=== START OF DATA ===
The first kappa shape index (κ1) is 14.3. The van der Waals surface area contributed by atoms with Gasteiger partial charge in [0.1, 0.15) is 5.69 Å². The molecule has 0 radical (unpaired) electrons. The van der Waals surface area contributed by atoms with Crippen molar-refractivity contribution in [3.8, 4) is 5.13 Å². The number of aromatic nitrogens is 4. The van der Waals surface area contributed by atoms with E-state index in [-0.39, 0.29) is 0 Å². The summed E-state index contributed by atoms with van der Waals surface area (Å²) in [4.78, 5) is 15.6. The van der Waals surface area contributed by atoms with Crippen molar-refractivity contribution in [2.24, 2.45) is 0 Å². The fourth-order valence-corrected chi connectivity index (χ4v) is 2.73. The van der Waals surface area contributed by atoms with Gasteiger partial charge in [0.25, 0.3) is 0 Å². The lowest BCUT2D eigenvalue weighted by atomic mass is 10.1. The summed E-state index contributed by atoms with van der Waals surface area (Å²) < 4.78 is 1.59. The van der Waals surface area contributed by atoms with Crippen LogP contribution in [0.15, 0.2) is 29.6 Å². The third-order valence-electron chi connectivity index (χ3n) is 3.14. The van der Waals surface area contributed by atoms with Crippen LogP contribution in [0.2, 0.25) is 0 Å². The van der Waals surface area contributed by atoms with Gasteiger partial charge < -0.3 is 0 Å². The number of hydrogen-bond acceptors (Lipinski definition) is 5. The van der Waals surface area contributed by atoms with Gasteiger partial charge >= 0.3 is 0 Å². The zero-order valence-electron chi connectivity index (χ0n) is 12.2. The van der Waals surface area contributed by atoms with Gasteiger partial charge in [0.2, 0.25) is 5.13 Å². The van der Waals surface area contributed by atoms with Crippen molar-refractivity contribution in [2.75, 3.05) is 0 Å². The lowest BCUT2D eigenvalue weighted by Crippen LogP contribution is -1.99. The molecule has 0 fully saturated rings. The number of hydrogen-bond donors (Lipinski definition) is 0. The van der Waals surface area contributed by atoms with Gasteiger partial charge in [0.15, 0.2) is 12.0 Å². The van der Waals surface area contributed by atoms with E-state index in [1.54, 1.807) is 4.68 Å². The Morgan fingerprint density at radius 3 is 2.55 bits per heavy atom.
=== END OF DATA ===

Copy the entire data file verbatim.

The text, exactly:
The first kappa shape index (κ1) is 14.3. The van der Waals surface area contributed by atoms with Gasteiger partial charge in [0.1, 0.15) is 5.69 Å². The molecule has 0 radical (unpaired) electrons. The van der Waals surface area contributed by atoms with Crippen molar-refractivity contribution in [3.8, 4) is 5.13 Å². The number of aromatic nitrogens is 4. The van der Waals surface area contributed by atoms with E-state index in [-0.39, 0.29) is 0 Å². The summed E-state index contributed by atoms with van der Waals surface area (Å²) in [4.78, 5) is 15.6. The van der Waals surface area contributed by atoms with Crippen molar-refractivity contribution in [2.24, 2.45) is 0 Å². The fourth-order valence-corrected chi connectivity index (χ4v) is 2.73. The van der Waals surface area contributed by atoms with Gasteiger partial charge in [0.25, 0.3) is 0 Å². The lowest BCUT2D eigenvalue weighted by atomic mass is 10.1. The summed E-state index contributed by atoms with van der Waals surface area (Å²) < 4.78 is 1.59. The van der Waals surface area contributed by atoms with Crippen LogP contribution in [0.15, 0.2) is 29.6 Å². The third-order valence-electron chi connectivity index (χ3n) is 3.14. The van der Waals surface area contributed by atoms with Crippen LogP contribution in [0.2, 0.25) is 0 Å². The van der Waals surface area contributed by atoms with Gasteiger partial charge < -0.3 is 0 Å². The number of hydrogen-bond acceptors (Lipinski definition) is 5. The van der Waals surface area contributed by atoms with Gasteiger partial charge >= 0.3 is 0 Å². The zero-order valence-electron chi connectivity index (χ0n) is 12.2. The van der Waals surface area contributed by atoms with Gasteiger partial charge in [0.2, 0.25) is 5.13 Å². The van der Waals surface area contributed by atoms with Crippen molar-refractivity contribution in [2.75, 3.05) is 0 Å². The lowest BCUT2D eigenvalue weighted by Crippen LogP contribution is -1.99. The molecule has 0 fully saturated rings. The number of hydrogen-bond donors (Lipinski definition) is 0. The van der Waals surface area contributed by atoms with Gasteiger partial charge in [0.15, 0.2) is 12.0 Å². The van der Waals surface area contributed by atoms with E-state index in [1.54, 1.807) is 4.68 Å². The Morgan fingerprint density at radius 3 is 2.55 bits per heavy atom.